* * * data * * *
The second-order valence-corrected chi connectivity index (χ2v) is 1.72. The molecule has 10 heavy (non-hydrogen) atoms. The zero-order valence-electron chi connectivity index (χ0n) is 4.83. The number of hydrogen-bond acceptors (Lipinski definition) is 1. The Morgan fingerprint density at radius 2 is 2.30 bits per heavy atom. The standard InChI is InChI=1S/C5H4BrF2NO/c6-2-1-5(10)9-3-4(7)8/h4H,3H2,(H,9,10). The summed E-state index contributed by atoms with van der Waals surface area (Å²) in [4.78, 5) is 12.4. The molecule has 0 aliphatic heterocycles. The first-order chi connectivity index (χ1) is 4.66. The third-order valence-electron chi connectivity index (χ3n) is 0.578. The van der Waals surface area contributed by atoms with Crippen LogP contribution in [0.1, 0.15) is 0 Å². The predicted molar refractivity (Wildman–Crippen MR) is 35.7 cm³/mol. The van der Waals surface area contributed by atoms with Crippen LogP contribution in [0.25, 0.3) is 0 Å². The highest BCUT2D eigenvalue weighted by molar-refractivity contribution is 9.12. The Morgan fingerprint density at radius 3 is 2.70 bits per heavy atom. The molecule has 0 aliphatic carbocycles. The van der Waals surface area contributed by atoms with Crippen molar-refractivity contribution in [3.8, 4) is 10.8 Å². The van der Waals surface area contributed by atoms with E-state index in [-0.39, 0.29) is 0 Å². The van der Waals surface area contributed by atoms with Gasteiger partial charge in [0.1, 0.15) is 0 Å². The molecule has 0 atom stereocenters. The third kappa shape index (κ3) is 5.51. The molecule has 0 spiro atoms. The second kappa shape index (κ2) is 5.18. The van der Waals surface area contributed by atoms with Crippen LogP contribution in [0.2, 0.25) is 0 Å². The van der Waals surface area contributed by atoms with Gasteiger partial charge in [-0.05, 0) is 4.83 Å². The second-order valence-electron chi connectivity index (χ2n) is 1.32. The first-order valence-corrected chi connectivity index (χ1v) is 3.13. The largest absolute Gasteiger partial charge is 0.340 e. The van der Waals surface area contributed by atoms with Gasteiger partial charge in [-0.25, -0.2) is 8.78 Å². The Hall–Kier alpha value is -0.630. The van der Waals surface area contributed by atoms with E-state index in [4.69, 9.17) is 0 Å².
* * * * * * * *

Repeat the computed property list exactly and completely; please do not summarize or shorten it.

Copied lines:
The second-order valence-corrected chi connectivity index (χ2v) is 1.72. The molecule has 10 heavy (non-hydrogen) atoms. The zero-order valence-electron chi connectivity index (χ0n) is 4.83. The number of hydrogen-bond acceptors (Lipinski definition) is 1. The Morgan fingerprint density at radius 2 is 2.30 bits per heavy atom. The standard InChI is InChI=1S/C5H4BrF2NO/c6-2-1-5(10)9-3-4(7)8/h4H,3H2,(H,9,10). The summed E-state index contributed by atoms with van der Waals surface area (Å²) in [4.78, 5) is 12.4. The molecule has 0 aliphatic heterocycles. The first-order chi connectivity index (χ1) is 4.66. The third-order valence-electron chi connectivity index (χ3n) is 0.578. The van der Waals surface area contributed by atoms with Crippen LogP contribution in [0.1, 0.15) is 0 Å². The predicted molar refractivity (Wildman–Crippen MR) is 35.7 cm³/mol. The van der Waals surface area contributed by atoms with Crippen LogP contribution in [0.25, 0.3) is 0 Å². The highest BCUT2D eigenvalue weighted by molar-refractivity contribution is 9.12. The Morgan fingerprint density at radius 3 is 2.70 bits per heavy atom. The molecule has 0 aliphatic carbocycles. The van der Waals surface area contributed by atoms with Crippen molar-refractivity contribution in [3.8, 4) is 10.8 Å². The van der Waals surface area contributed by atoms with E-state index in [-0.39, 0.29) is 0 Å². The van der Waals surface area contributed by atoms with Gasteiger partial charge in [0.1, 0.15) is 0 Å². The molecule has 0 atom stereocenters. The third kappa shape index (κ3) is 5.51. The molecule has 0 spiro atoms. The second kappa shape index (κ2) is 5.18. The van der Waals surface area contributed by atoms with Crippen LogP contribution in [0.2, 0.25) is 0 Å². The van der Waals surface area contributed by atoms with Gasteiger partial charge in [-0.05, 0) is 4.83 Å². The second-order valence-electron chi connectivity index (χ2n) is 1.32. The first-order valence-corrected chi connectivity index (χ1v) is 3.13. The largest absolute Gasteiger partial charge is 0.340 e. The van der Waals surface area contributed by atoms with Gasteiger partial charge in [-0.25, -0.2) is 8.78 Å². The Hall–Kier alpha value is -0.630. The van der Waals surface area contributed by atoms with E-state index in [4.69, 9.17) is 0 Å².